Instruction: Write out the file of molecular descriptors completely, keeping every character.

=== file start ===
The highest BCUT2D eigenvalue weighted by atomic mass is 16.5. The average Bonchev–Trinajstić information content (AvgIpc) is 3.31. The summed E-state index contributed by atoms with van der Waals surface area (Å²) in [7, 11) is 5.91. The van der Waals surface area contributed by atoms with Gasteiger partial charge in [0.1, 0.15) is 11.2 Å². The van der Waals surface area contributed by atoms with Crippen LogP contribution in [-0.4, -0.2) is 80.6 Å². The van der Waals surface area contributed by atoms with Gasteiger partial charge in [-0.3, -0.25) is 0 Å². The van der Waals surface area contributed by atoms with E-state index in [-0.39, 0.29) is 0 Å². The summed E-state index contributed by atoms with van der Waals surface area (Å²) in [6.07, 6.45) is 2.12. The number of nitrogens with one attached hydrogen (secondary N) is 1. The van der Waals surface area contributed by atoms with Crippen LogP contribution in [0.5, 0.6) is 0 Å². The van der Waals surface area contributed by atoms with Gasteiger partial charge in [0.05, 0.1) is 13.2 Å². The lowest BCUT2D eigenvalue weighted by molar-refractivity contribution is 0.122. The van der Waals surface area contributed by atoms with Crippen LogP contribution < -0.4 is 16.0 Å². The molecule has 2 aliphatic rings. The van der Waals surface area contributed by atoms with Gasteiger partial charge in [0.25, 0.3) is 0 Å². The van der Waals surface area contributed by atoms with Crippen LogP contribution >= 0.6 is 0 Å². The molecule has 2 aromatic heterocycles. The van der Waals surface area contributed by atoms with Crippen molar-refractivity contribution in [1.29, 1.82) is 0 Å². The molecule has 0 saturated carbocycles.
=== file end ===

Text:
The highest BCUT2D eigenvalue weighted by atomic mass is 16.5. The average Bonchev–Trinajstić information content (AvgIpc) is 3.31. The summed E-state index contributed by atoms with van der Waals surface area (Å²) in [7, 11) is 5.91. The van der Waals surface area contributed by atoms with Gasteiger partial charge in [0.1, 0.15) is 11.2 Å². The van der Waals surface area contributed by atoms with Crippen LogP contribution in [-0.4, -0.2) is 80.6 Å². The van der Waals surface area contributed by atoms with Gasteiger partial charge in [-0.3, -0.25) is 0 Å². The van der Waals surface area contributed by atoms with E-state index in [-0.39, 0.29) is 0 Å². The summed E-state index contributed by atoms with van der Waals surface area (Å²) in [6.07, 6.45) is 2.12. The number of nitrogens with one attached hydrogen (secondary N) is 1. The van der Waals surface area contributed by atoms with Crippen LogP contribution in [0.5, 0.6) is 0 Å². The van der Waals surface area contributed by atoms with Gasteiger partial charge in [0.05, 0.1) is 13.2 Å². The lowest BCUT2D eigenvalue weighted by molar-refractivity contribution is 0.122. The van der Waals surface area contributed by atoms with Crippen LogP contribution < -0.4 is 16.0 Å². The molecule has 2 aliphatic rings. The van der Waals surface area contributed by atoms with Gasteiger partial charge in [0.25, 0.3) is 0 Å². The van der Waals surface area contributed by atoms with Crippen LogP contribution >= 0.6 is 0 Å². The molecule has 2 aromatic heterocycles. The van der Waals surface area contributed by atoms with Crippen molar-refractivity contribution in [1.29, 1.82) is 0 Å². The molecule has 0 saturated carbocycles.